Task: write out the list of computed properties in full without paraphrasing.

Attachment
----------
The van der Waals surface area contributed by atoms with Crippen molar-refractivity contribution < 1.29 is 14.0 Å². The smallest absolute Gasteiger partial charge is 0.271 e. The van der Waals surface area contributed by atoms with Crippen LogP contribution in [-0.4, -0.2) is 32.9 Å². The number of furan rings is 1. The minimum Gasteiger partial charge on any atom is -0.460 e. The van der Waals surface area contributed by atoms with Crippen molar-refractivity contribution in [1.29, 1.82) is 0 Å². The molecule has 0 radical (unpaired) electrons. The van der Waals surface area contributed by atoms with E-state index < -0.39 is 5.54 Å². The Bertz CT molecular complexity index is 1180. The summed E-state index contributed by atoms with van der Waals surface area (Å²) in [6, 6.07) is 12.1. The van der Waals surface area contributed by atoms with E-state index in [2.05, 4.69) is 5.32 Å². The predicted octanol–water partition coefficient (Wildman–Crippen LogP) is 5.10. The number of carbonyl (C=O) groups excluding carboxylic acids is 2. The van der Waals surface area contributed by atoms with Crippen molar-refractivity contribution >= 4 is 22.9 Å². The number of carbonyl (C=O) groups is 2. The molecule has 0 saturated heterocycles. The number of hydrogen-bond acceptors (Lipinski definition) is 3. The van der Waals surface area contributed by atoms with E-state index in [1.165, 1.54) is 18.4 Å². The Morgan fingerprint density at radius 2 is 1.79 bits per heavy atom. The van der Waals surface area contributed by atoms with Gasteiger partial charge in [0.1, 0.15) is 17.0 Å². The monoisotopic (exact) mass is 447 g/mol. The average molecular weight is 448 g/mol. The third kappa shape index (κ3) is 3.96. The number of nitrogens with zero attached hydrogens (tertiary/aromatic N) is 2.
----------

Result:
The van der Waals surface area contributed by atoms with Crippen molar-refractivity contribution < 1.29 is 14.0 Å². The smallest absolute Gasteiger partial charge is 0.271 e. The van der Waals surface area contributed by atoms with Crippen LogP contribution in [-0.4, -0.2) is 32.9 Å². The number of furan rings is 1. The minimum Gasteiger partial charge on any atom is -0.460 e. The van der Waals surface area contributed by atoms with Crippen molar-refractivity contribution in [1.29, 1.82) is 0 Å². The molecule has 0 radical (unpaired) electrons. The van der Waals surface area contributed by atoms with E-state index < -0.39 is 5.54 Å². The Bertz CT molecular complexity index is 1180. The summed E-state index contributed by atoms with van der Waals surface area (Å²) in [6, 6.07) is 12.1. The van der Waals surface area contributed by atoms with E-state index in [2.05, 4.69) is 5.32 Å². The predicted octanol–water partition coefficient (Wildman–Crippen LogP) is 5.10. The number of carbonyl (C=O) groups excluding carboxylic acids is 2. The van der Waals surface area contributed by atoms with Crippen molar-refractivity contribution >= 4 is 22.9 Å². The number of carbonyl (C=O) groups is 2. The molecule has 0 saturated heterocycles. The number of hydrogen-bond acceptors (Lipinski definition) is 3. The van der Waals surface area contributed by atoms with E-state index in [1.165, 1.54) is 18.4 Å². The Morgan fingerprint density at radius 2 is 1.79 bits per heavy atom. The van der Waals surface area contributed by atoms with Gasteiger partial charge in [0.1, 0.15) is 17.0 Å². The monoisotopic (exact) mass is 447 g/mol. The average molecular weight is 448 g/mol. The third kappa shape index (κ3) is 3.96. The number of nitrogens with zero attached hydrogens (tertiary/aromatic N) is 2.